Javad Tabatabai, 2017

Seyyed Javad Tabatabai (Persian: سید جواد طباطبایی; 14 December 1945 – 28 February 2023) was an Iranian philosopher and political scientist. He was Professor and Vice Dean of the Faculty of Law and Political Science at the University of Tehran.


Tabatabai, an Iranian Azeri,[1] was born on 14 December 1945 in Tabriz, Iran. His father was a merchant in Bazaar of Tabriz.[2] After pursuing studies in theology, law and philosophy in Tabriz and Tehran, he earned his PhD in political philosophy from the University of Paris 1 Pantheon-Sorbonne, with a dissertation on Hegel's political philosophy.[3]

After coming to Iran, he was professor and deputy dean of the Faculty of Law and Political Science at the University of Tehran. In the 1990s, he was dismissed from his post as professor and deputy dean of the law school for criticizing the ideology of the Iranian government.[4]

Then, he continued his research in other countries such as France, England, Germany and the United States: he was a guest fellow at the Wissenschaftskolleg zu Berlin, as well as at the Moynihan Institute of Global Affairs at Syracuse University. Tabatabai published around twenty books on the history of political ideas in Europe and Iran. On 14 July 1995, in France, he was decorated as a Knight of the Ordre des Palmes Académiques.[5]

Tabatabai died on 28 February 2023 in Irvine, California, at the age of 77.[6][7]


Tabatabai, a leading theorist and historian of political thought in Iran, presented a controversial theory regarding the causes of the decline of political thought and society in Iran over the last few centuries. His ideas on Iranian decline have affected the intellectual debates on modernity and democracy currently underway in Iran. Tabatabai's career-long research revolved around this question: “What conditions made modernity possible in Europe and led to its abnegation in Iran?” He answered this question by adopting a “Hegelian approach” that privileged a philosophical reading of history on the assumption that philosophical thought is the foundation and essence of any political community and the basis for any critical analysis of it as well.[8] In 2001, in an interview with Libération, he said that political and ideological Islam is already dead, because they have no plans for modernity.[9]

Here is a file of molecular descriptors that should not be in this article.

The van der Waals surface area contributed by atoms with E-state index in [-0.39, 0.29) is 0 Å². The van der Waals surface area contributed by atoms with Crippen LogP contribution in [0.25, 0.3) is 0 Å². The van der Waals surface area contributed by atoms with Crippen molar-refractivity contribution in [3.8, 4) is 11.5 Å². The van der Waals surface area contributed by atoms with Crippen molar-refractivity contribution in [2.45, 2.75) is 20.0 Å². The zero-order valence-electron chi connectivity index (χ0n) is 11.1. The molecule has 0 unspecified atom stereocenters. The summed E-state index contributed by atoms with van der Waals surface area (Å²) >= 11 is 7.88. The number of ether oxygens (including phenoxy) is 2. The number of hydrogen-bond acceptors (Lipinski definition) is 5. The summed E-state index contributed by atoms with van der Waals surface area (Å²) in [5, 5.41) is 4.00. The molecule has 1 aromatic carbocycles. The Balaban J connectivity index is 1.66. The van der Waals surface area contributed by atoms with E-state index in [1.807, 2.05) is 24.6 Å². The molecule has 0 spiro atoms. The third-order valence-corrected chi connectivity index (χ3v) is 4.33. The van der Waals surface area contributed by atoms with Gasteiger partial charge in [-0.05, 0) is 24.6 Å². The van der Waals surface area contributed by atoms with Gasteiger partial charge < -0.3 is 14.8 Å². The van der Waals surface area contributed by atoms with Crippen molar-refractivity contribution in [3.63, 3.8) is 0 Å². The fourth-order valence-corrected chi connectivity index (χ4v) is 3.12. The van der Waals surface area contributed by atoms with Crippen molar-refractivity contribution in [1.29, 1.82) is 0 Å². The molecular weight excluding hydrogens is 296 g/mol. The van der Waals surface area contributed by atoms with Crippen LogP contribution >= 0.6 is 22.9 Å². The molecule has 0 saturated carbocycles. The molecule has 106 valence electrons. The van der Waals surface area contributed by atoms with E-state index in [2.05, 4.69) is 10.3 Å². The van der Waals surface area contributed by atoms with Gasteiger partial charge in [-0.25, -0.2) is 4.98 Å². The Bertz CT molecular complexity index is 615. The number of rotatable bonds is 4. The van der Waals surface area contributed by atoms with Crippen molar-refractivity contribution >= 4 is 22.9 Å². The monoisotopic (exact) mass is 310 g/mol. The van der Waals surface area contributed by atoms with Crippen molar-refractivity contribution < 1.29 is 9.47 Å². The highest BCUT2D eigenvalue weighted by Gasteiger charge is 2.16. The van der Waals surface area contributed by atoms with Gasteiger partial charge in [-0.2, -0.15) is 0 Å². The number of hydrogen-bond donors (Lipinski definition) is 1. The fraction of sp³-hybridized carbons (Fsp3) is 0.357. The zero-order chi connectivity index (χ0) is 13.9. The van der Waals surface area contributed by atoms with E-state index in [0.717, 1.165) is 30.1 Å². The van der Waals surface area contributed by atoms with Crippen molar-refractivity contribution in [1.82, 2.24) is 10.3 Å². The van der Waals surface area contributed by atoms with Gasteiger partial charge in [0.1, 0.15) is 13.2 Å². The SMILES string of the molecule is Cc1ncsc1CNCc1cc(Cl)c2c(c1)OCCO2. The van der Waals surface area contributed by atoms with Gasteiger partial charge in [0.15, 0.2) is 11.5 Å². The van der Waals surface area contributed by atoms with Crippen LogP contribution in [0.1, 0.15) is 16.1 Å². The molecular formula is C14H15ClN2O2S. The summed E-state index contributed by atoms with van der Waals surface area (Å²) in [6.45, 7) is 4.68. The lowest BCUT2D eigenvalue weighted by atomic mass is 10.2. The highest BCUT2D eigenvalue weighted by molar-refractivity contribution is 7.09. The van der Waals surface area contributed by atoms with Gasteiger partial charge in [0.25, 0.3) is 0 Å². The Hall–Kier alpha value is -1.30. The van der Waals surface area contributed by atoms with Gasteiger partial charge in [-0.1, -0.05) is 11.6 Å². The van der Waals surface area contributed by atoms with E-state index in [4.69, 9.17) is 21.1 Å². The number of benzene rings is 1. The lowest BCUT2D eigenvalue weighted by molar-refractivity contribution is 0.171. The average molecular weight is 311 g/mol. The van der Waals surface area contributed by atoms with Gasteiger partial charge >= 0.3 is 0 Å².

Tabatabai rejected anti-Iranian irredentism and warned about the perils facing Iran from the provocations of pan-Turkism.[1] Tabatabai defended Persian as Iran's national language and argued that the histories of Turkey and the Republic of Azerbaijan are ridden with forgeries and fabrications (see also: Pan-Turkism#Pseudoscientific theories).[1] During one of his lectures in Tabriz, he emphasized that the history of the "Baku Republic" (i.e. the Republic of Azerbaijan) is central to the history of Iran.[1]



Further reading


  1. ^ a b c d Ahmadi, Hamid (2017). "The Clash of Nationalisms: Iranian response to Baku's irredentism". In Kamrava, Mehran (ed.). The Great Game in West Asia: Iran, Turkey and the South Caucasus. Oxford University Press. p. 123. ISBN 978-0190869663.
  2. ^ "مرکز دائرةالمعارف بزرگ اسلامی". (in Persian). Retrieved 9 June 2021.
  3. ^ Fariba Taghavi, Secular Apparition: The Resurgence of Liberal-democratic Intellectual .., ProQuest 2007, p.164-
  4. ^ Refugees, United Nations High Commissioner for. "Refworld: Human Rights Watch World Report 1996 - Iran". Refworld. Retrieved 9 June 2021.
  5. ^ "Javad Tabatabai | Institut d'études avancées de Paris". Archived from the original on 5 November 2013. Retrieved 10 September 2013.
  6. ^ "Seyyed Javad Tabatabai passed away". Tasnim News Agency.(in Persian)
  7. ^ "Iranian political philosopher Tabatabai passes away at 77". Islamic Republic News Agency. Retrieved 22 July 2023.
  8. ^ Boroujerdi, M., & Shomali (2015). "The Unfolding of Unreason: Javad Tabatabai's Idea of Political Decline in Iran". Iranian Studies. 48 (6): 949–965. doi:10.1080/00210862.2014.926661. S2CID 145769588.((cite journal)): CS1 maint: multiple names: authors list (link)
  9. ^ "Javad Tabatabai : L'islam politique est voué à l'échec". Libé (in French). 27 October 2001. Retrieved 13 September 2019.
  10. ^ "Seyyed Javad Tabatabai won the first rank". IBNA. 14 January 2018.